Considering BenQ’s LBL settings more broadly, they don’t just whack down the blue colour channel like some models do – they also reduce the green colour channel and slightly reduce the red colour channel. By doing this there is an effective reduction in blue light output, but the image remains more balanced with a less obvious perceived shift in colour temperature or tone. Your eyes can certainly adapt to that more readily than the more extreme shifts caused by using ‘Night Mode’ in Windows 10 or LG’s ‘Reader’ setting on your previous monitor.

    And I’m glad you’re liking the monitor, I hoped this would be the case. 🙂


    Yes near my sony tv x900e it looks like its little brother, the brushed black design of the leg and back are superb for a monitor that price. The only negative is the pixel density if too close(30-40cm), but at 60cm it’s already pretty good I don’t see the pixels and the screen is big enough anyway to keep a distance.
    So for lbl its all but good news then, I will use lbl multimedia in daylight for my photography editing as the wb won’t be bad.
    I also liked the fact we have more settings to play with than with Lg’s Reader even if lbl is On.


    I have read your article about my monitor, it says the short wave blue light is taken out by the lbl+ but not the long wave that could harm the eyes, but then in this article it says that some more agressive lbl modes are there like dark room, but is the dark room mode free of all bad blue light or the long blue wave will still be there?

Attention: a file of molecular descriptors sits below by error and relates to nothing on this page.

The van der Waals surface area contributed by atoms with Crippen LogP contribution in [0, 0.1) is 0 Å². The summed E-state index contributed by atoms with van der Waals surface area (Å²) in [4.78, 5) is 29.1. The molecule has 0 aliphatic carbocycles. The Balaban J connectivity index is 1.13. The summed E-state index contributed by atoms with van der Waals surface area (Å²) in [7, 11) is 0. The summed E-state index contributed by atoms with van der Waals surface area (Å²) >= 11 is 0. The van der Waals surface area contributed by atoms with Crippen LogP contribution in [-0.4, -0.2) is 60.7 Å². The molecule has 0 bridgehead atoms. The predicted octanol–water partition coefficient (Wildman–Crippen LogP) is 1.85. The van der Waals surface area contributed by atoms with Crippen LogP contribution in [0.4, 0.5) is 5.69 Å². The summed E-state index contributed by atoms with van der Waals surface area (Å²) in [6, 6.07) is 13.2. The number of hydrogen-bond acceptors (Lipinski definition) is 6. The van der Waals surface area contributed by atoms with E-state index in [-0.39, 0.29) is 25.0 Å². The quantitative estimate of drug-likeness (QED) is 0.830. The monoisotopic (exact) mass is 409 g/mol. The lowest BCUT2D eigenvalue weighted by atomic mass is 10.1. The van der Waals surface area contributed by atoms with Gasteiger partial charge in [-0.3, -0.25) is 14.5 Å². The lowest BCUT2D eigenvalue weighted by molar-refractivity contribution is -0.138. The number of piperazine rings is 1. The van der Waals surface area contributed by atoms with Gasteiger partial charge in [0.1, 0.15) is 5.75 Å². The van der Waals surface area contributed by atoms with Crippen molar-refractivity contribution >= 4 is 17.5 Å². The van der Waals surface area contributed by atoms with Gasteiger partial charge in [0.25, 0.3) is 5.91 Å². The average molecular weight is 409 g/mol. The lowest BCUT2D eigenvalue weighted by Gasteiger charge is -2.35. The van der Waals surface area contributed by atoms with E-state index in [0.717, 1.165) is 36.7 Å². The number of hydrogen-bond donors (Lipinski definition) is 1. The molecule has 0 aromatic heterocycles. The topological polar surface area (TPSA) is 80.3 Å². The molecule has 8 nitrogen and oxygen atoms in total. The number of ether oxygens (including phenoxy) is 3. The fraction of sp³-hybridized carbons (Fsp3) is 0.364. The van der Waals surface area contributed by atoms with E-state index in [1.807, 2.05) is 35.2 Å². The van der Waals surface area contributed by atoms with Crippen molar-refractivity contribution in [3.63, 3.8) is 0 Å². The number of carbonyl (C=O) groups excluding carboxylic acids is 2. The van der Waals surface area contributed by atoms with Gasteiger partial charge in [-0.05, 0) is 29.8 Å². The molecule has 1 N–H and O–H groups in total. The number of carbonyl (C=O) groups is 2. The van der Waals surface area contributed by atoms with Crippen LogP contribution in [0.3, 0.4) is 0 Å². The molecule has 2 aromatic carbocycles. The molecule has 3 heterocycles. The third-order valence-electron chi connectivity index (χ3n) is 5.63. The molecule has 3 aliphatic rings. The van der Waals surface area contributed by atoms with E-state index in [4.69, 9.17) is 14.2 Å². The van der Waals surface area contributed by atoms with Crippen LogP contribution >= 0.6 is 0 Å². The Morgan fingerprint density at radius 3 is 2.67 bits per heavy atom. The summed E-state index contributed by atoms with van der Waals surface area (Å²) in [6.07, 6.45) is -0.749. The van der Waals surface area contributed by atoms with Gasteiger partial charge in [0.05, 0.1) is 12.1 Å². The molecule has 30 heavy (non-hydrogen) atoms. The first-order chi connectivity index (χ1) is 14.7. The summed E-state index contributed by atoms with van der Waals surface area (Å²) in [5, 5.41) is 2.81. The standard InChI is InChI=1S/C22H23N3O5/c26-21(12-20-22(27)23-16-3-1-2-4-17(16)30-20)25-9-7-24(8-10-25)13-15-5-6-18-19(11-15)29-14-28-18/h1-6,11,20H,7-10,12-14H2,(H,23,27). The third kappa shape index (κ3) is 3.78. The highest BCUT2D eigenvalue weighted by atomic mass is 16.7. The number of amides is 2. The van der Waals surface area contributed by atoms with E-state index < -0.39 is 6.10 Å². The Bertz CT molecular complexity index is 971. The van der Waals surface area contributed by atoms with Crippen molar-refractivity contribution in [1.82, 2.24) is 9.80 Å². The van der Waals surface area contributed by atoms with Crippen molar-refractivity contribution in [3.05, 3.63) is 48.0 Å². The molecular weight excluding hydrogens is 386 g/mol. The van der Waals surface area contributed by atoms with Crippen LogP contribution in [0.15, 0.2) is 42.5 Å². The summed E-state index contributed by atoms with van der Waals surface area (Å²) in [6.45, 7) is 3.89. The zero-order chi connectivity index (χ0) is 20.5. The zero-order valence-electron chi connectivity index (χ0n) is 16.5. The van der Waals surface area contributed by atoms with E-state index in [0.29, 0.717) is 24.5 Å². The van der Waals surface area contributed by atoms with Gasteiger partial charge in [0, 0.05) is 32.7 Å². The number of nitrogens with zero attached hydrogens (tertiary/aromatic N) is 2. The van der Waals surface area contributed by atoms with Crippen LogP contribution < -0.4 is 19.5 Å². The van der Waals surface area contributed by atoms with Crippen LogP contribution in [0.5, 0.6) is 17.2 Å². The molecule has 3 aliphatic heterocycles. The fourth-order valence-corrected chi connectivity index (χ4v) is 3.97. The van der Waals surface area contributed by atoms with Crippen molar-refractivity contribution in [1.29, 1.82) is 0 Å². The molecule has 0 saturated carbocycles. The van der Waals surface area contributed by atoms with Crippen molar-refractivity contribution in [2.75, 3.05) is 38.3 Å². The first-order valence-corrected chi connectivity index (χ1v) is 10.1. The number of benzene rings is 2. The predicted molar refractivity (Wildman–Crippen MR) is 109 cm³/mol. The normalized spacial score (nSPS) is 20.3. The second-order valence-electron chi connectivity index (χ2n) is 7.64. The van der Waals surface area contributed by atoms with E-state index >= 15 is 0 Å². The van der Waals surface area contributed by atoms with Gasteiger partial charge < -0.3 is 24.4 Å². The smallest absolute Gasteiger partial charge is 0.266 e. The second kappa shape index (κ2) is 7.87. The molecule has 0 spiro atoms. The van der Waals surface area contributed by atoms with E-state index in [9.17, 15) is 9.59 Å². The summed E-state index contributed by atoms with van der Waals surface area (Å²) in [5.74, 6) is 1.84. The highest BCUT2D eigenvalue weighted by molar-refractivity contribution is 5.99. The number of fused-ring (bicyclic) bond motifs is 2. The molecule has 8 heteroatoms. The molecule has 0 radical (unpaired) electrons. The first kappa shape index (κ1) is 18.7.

Firstly, I’d like to say that harming the eyes isn’t really something I would worry about with any LCD monitor.

    The blue channel is still reduced significantly, which means that all wavelengths of blue light are cut. The shifting of the wavelength means that the most energetic wavelengths are eliminated entirely. So yes, the strongest setting is effective in cutting out all blue light (and eliminating the most energetic wavelengths completely). I’ve also modified the news piece slightly to make it clearer how the ‘Low Blue Light Plus’ features fit in. And to reinforce the fact the wavelength change is a feature of the backlight that is always present, regardless of setting.


    Greetings! I have long noticed that this site pays especial attention to the Low Blue Light subject, so it may be the best place to post my query. I have just purchased the new Apple Mac Mini as the basis for my workstation because I believe it provides more flexibility than the iMac. In particular, I would like to take extra care of my eye health as I spend a lot of time in front of the computer monitor.